Brain Pickings

The Art of Pixar: Behind the Scenes of 25 Years of Beloved Animation

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A peek inside the creative process of modern animation’s greatest gems, from sketchbook to screen.

For the past 25 years, Pixar artists have delighted the world with their whimsical short films and charming side projects. More than two years ago, animation historian Amid Amidi brought us The Art of Pixar Short Film — a wonderful journey into the charisma and visual eloquence of Pixar’s storytelling.

Today, to celebrate Pixar’s 25th anniversary this year, Amidi is back with The Art of Pixar: The Complete Color Scripts and Select Art from 25 Years of Animation — a priceless behind-the-scenes tour of Pixar’s 12 beloved feature films, old and new, including Toy Story, A Bug’s Life, Up, Cars 2, and more. The art comes from the Pixar Living Archive, created during the development of A Bug’s Life. From the complete color scripts for each film published in full color for the first time to the stunning visual development art that took these stories from sketchbook to screen, the tome is an absolute treasure for animation aficionados and visual storytellers alike.

Color script: The Incredibles

Color script: Up

A foreword by the legendary John Lasseter adds the ultimate cherry on top.

With 320 magnificent pages of animation magic, The Art of Pixar offers an unprecedented peek inside the creative process of some of Pixar’s greatest gems, a fine addition to our favorite sketchbooks of great creators.

HT @openculture; images via The Awesomer

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Balloons for Bhutan: Jonathan Harris Documents Happiness

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A portrait of happiness in the last Himalayan kingdom.

Since 1972, Bhutan has been attracting international attention as the only country in the world that quantifies its nation’s well-being not by Gross National Product, the narrow and soulless measure of our economic monoculture, but by Gross National Happiness. In 2007, artist Jonathan Harris ( ) traveled to Bhutan to explore the Gross National Happiness paradigm. Balloons for Bhutan documents his effort to capture “a portrait of happiness in the last Himalayan kingdom” in his signature style of multimedia storytelling.

Harris asked 117 people of various ages, occupations, education levels, and social status five questions related to happiness: What makes them happy; what is their happiest memory; what is their favorite joke; what is their happiness level on a scale of 1 to 10; if they could make one wish, what would that be. He then gave each person the number of balloons corresponding to their stated happiness, and wrote each person’s wish on the balloon of their favorite color. On the final night of his journey, he strung up the inflated balloons at Duchala, a sacred mountain pass at 10,000 feet, bobbing amidst Buddhist prayer flags.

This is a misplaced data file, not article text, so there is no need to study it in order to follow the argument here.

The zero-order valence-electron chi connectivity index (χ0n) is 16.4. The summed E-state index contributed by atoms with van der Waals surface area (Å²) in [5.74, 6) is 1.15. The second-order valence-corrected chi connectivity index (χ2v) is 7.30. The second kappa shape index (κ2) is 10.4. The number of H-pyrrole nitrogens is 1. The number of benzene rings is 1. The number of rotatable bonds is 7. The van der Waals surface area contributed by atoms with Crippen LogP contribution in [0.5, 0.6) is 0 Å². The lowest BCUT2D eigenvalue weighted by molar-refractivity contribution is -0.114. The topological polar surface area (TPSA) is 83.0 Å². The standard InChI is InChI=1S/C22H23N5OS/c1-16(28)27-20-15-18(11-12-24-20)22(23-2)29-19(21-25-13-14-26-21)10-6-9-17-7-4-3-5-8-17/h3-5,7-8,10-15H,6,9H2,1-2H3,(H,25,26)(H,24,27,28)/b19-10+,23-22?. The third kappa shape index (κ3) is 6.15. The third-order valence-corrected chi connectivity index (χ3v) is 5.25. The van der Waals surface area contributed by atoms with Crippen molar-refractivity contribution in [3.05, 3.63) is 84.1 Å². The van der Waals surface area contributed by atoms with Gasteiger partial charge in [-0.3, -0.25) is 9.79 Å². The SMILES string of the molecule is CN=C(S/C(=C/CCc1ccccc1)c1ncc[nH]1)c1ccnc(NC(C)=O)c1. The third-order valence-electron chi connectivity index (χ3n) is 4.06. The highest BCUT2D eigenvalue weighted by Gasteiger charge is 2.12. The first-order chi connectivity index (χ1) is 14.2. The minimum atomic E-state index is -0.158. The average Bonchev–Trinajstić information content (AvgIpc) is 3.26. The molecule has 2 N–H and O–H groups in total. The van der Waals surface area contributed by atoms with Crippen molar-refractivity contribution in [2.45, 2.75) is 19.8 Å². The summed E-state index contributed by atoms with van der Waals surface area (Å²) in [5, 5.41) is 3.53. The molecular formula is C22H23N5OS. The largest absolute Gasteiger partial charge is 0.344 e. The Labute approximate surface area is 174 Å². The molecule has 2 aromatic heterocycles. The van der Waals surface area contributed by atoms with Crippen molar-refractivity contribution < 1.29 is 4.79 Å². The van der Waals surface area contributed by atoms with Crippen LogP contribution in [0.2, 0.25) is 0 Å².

Here’s an excerpt from Harris’s 2007 EG / TED talk, where he talks about the project:

Explore the project in its full audiovisual glory for the complete effect. Then, grab some of these 7 essential books on the art and science of happiness to better understand this complex, universal aspiration.

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Maurice Sendak’s Rare Velveteen Rabbit Illustrations circa 1960

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Two icons converge in obscure vintage children’s volume.

It’s no secret I have a wicked obsession with vintage children’s book illustration, especially from obscure editions by famous authors or artists. For instance, I recently discovered some fantastic little-known artwork by Andy Warhol for two volumes of the Best in Children’s Books series from 1958-1959. But the series, it turns out, is a treasure trove of hidden gems. The the 1960 volume Best in Children’s Books #35 features a version of The Velveteen Rabbit illustrated by young Maurice Sendak, predating Where The Wild Things Are by three years and done right around the time when legendary mid-century children’s book patron saint Ursula Nordstrom was busy nurturing Sendak’s budding genius.

The charming duotone illustrations bring Sendak’s signature style of simple whimsy to one of the most beloved children’s stories of all time — a priceless combination.

“Real isn’t how you are made,” said the Skin Horse. “It’s a thing that happens to you.”

Complement Best in Children’s Books #35, which is hard to find but is well worth the hunt, with Sendak’s little-known posters celebrating the joy of reading and his rarest art of all.

Images via Vintage Kids’ Books My Kid Loves

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